Self-Harm

Self-harm, also known as self-injury, means hurting yourself on purpose. While cutting (using a sharp object to pierce your skin) is the most common form of self-harm many other forms exist, including burning, scratching or hitting body parts. Self-harm often first manifests itself in adolescence or young adulthood and is typically used as a way to cope with emotional pain. Individuals who have experienced trauma, neglect or abuse are particularly susceptible to self-harming behaviors. Self-harm can be a passing phase, but it is sometimes a symptom of a more serious psychiatric problem, like anxiety, depression, borderline personality disorder, bipolar disorder, or schizophrenia, so it is important to take it seriously. Whether you, or a child in your care, has recently started hurting yourself or you’ve been doing it for a while, there is help available! Reach out to one of TherapyDen’s self-harm experts today.

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Using Cognitive behavioral Therapy (CBT), I am able to guide you to healthier coping mechanisms.

— Darcy Barillas, Licensed Clinical Mental Health Counselor

If you are self-harming or you have a loved one who is self-harming it can be hard for both of you to understand. I have found that most who self-harm want a better way to cope with their emotions, but it sometimes feels impossible to stop self-harming. Whether that is because it has become a habit, it feels good, or you feel that you have no other way of dealing with life. I work with individuals from 12 years-old to adults on learning coping skills to replace self-harming using DBT.

— Amber Kosloske, Counselor in Colorado Springs, CO
 

Self harm is a result of intense pain and often times is a way to avoid and lessen that pain. You may feel shame or keep this pattern secret from people in your life. Therapy with me is a way to experience compassion and learn how and why this is happening. I will help you develop skills that can help you choose other ways of coping with your pain. Self harm is nothing to be ashamed of. You are hurting and I want to help you heal.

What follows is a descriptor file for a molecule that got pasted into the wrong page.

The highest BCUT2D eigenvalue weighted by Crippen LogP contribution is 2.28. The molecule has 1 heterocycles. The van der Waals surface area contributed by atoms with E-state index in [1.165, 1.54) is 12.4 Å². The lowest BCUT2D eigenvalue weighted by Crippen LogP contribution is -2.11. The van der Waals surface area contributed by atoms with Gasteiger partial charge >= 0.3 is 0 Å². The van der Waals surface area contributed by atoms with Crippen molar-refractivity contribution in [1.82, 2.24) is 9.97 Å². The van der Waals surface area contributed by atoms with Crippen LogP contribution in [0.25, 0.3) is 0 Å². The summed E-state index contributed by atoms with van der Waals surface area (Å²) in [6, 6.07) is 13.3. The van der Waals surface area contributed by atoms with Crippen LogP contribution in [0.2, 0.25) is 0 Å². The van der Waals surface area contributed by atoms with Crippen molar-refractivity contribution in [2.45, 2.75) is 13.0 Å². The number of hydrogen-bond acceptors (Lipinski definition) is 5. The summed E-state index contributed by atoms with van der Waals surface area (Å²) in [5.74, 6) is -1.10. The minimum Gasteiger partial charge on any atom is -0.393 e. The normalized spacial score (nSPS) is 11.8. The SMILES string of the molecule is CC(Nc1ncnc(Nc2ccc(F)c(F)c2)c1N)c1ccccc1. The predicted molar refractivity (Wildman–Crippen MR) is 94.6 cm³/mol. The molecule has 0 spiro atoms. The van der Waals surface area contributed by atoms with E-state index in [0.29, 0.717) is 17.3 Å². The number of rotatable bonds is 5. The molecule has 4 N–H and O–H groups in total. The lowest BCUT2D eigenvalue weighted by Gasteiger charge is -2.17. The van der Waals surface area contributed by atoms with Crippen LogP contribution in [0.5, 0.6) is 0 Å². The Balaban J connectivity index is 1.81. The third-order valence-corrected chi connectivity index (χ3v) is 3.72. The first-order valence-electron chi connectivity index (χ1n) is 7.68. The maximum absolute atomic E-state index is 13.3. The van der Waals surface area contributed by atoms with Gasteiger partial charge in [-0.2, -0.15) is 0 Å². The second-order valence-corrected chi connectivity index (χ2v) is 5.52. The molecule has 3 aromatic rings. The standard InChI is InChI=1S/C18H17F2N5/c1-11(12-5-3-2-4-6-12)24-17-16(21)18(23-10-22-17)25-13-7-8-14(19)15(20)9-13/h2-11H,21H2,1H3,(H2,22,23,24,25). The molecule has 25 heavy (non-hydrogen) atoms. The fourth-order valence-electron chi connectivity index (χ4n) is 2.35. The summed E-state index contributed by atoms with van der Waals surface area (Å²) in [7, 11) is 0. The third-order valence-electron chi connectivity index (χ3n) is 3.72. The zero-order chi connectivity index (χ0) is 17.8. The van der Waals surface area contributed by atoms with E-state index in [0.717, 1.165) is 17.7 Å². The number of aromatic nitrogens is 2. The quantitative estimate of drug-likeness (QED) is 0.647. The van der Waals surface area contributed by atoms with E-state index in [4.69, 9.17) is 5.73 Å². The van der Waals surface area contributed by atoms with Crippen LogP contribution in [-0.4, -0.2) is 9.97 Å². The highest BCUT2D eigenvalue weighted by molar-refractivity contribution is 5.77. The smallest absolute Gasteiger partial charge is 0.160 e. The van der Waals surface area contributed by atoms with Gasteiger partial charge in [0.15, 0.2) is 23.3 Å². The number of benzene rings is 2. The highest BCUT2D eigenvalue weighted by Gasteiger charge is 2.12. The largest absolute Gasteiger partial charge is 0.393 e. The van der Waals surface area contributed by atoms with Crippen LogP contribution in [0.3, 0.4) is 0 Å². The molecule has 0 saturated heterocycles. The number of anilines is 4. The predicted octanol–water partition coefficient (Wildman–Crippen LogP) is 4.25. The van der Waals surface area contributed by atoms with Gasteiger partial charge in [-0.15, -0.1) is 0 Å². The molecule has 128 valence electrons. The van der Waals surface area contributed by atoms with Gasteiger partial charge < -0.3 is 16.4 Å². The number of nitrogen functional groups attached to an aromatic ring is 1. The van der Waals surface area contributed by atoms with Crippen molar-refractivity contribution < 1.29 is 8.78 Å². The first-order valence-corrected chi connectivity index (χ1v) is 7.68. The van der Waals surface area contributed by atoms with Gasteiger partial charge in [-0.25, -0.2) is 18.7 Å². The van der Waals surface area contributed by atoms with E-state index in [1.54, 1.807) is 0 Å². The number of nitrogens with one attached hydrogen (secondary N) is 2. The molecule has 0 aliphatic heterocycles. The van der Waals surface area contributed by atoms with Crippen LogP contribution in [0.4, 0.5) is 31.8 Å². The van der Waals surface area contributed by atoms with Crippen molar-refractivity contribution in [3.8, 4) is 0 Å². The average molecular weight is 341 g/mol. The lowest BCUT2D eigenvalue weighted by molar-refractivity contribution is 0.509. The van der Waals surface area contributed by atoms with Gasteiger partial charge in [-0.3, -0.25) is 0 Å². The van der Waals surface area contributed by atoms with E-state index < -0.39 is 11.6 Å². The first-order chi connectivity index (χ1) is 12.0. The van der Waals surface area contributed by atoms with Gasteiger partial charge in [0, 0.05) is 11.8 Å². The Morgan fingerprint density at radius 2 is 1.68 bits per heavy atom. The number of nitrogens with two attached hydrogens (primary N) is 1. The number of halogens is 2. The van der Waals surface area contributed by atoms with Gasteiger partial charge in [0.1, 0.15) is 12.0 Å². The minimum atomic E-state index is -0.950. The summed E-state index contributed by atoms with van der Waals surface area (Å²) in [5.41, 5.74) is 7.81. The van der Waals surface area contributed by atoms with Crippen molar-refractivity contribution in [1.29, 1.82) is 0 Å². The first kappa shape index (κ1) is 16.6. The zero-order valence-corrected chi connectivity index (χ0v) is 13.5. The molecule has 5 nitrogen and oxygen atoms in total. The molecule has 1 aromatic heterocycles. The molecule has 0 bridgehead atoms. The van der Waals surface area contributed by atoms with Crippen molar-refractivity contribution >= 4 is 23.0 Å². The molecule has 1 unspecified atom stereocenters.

— Jennie Wang-Hall, Psychologist in San Marcos, CA

I have 8 years of experience working with individuals that have significant urges to harm themselves or are experiencing suicidal ideation. I think that recognition, honesty, openness, and having a supportive ally, are really important steps in beginning the path of challenging self harm urges and actions.

— Sam Anderson, Clinical Social Worker in Golden Valley, MN
 

I have worked with self injury for over 15 years and also provide trainings and workshops on the topic for clinicians, parents and schools. I use a harm reduction approach, and help people to explore the meaning and purpose of their self injury as they learn instead to find words for their pain.

— Kirsti Reeve, Licensed Professional Counselor in Ferndale, MI

Intensively trained in Dialectical Behavior Therapy through Behavioral Tech

— Kate Horsch, Licensed Clinical Social Worker
 

I have been working with clients who struggle with self harm and suicidal ideation since 2002. Using DBT skills, mindfulness, and other modality approaches, one can find other ways to cope with difficult emotions.

— Johanna Limmer, Licensed Professional Counselor in ,

I have experience working with clients with a wide range of self harm experiences. I will not judge your experience and offer a safe and healing space to process self harm behaviors.